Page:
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Dear Columbia Alumni,

You probably recently received a card at home with a phone number and a code to call and update your personal information. The reason is that Columbia Alumni is compiling a 2014 Columbia Alumni directory. This operation is being performed by a legitimate 3rd party.

During the call, they will ask you to confirm all your information and provide any missing information. Most likely, you will proceed and give them the information because, like me, you want them to have your most up-to-date contact information so they can send you the Alumni magazine, contact you for events, etc. Until here, all perfectly legitimate and normal.

Now, here it comes the huge privacy violation. During the call there is never a clear statement clarifying that EVERYTHING they have in the data base will be included in this alumni directory. Considering that the directory is a compendium of the 300000 Columbia alumni around the world, publication of such information could result in almost 300000 strangers knowing your home address and personal phone number.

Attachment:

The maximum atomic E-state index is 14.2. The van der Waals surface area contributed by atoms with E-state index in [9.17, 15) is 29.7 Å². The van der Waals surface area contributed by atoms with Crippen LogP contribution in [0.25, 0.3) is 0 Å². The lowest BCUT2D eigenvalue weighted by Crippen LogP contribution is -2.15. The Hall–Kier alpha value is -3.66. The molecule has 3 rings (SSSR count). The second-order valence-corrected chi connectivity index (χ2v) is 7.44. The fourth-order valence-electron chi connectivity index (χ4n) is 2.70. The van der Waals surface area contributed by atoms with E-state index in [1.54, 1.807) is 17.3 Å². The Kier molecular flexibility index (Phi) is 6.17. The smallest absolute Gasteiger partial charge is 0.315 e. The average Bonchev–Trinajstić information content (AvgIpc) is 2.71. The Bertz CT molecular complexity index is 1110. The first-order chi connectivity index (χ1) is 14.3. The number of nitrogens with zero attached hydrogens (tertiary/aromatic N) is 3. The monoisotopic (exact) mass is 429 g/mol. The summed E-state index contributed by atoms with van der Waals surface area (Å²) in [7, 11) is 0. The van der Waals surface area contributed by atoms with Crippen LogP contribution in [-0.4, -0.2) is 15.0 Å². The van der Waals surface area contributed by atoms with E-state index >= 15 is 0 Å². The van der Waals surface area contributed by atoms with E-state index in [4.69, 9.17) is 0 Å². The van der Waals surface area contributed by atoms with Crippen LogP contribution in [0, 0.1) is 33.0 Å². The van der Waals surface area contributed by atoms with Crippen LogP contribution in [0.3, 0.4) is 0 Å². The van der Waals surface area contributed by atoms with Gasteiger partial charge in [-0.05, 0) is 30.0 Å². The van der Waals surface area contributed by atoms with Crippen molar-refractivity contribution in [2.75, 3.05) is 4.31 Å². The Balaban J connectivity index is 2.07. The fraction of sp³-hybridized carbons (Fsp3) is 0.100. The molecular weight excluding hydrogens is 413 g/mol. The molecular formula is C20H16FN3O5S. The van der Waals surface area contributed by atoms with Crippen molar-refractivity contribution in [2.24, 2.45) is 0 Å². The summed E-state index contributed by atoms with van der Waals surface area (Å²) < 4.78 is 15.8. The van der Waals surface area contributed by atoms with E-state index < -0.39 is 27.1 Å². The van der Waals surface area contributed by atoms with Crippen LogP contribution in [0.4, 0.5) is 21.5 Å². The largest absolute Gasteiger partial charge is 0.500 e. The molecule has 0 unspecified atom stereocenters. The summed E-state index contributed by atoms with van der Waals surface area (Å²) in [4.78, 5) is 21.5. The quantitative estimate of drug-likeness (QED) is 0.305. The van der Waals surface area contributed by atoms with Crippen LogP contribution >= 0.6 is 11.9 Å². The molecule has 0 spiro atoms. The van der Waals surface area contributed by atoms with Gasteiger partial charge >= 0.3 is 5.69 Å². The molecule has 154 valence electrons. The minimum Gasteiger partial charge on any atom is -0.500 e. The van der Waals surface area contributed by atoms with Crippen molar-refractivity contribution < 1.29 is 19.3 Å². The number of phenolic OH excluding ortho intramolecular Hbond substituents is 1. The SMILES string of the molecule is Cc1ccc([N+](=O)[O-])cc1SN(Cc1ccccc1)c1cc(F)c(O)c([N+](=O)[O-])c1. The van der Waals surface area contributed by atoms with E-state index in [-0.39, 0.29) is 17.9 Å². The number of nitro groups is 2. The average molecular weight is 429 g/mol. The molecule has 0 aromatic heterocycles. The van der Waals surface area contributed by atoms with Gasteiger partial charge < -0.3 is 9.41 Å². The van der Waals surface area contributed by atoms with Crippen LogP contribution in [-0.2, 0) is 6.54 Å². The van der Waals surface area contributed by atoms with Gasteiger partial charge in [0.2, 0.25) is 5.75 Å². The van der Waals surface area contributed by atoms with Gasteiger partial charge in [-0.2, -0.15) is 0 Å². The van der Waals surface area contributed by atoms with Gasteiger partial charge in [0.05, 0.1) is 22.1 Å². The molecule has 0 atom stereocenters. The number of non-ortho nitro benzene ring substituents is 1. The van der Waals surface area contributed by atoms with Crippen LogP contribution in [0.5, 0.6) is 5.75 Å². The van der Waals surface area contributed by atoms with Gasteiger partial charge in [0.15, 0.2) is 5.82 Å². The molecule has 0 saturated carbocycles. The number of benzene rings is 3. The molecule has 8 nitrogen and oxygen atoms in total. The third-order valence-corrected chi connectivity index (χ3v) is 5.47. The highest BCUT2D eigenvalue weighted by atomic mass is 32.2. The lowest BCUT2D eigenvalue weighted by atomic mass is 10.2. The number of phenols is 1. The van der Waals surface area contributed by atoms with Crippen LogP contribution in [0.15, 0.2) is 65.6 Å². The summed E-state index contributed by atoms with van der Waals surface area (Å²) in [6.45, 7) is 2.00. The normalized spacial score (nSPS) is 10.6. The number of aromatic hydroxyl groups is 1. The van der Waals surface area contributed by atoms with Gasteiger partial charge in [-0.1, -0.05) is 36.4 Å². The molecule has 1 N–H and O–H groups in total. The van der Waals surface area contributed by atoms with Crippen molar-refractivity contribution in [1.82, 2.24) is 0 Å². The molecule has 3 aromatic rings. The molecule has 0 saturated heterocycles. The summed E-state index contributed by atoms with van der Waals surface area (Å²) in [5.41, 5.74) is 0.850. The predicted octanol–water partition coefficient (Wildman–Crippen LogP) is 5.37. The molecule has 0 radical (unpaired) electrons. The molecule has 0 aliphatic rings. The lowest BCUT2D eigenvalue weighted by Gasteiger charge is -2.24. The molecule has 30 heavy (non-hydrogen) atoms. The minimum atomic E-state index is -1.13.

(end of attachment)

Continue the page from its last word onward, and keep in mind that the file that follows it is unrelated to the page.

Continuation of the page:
If you already called, call again. And if you didn’t, make sure that you tell them that you do NOT want your personal information published on that book.

I hope this will reach out to my fellow alumni and will spare them the loss of privacy. And if anyone from Columbia Alumni or Columbia University is reading this, please make sure to contact the 3rd party gathering the information so they make sure there is a VERY CLEAR STATEMENT during the call alerting that ALL the information will be published in the book.

I contacted Columbia Alumni via email and will update this post as I receive any response.

EDIT: The 3rd party company putting together this alumni book publishes in its website their Privacy Policy. This is what it says: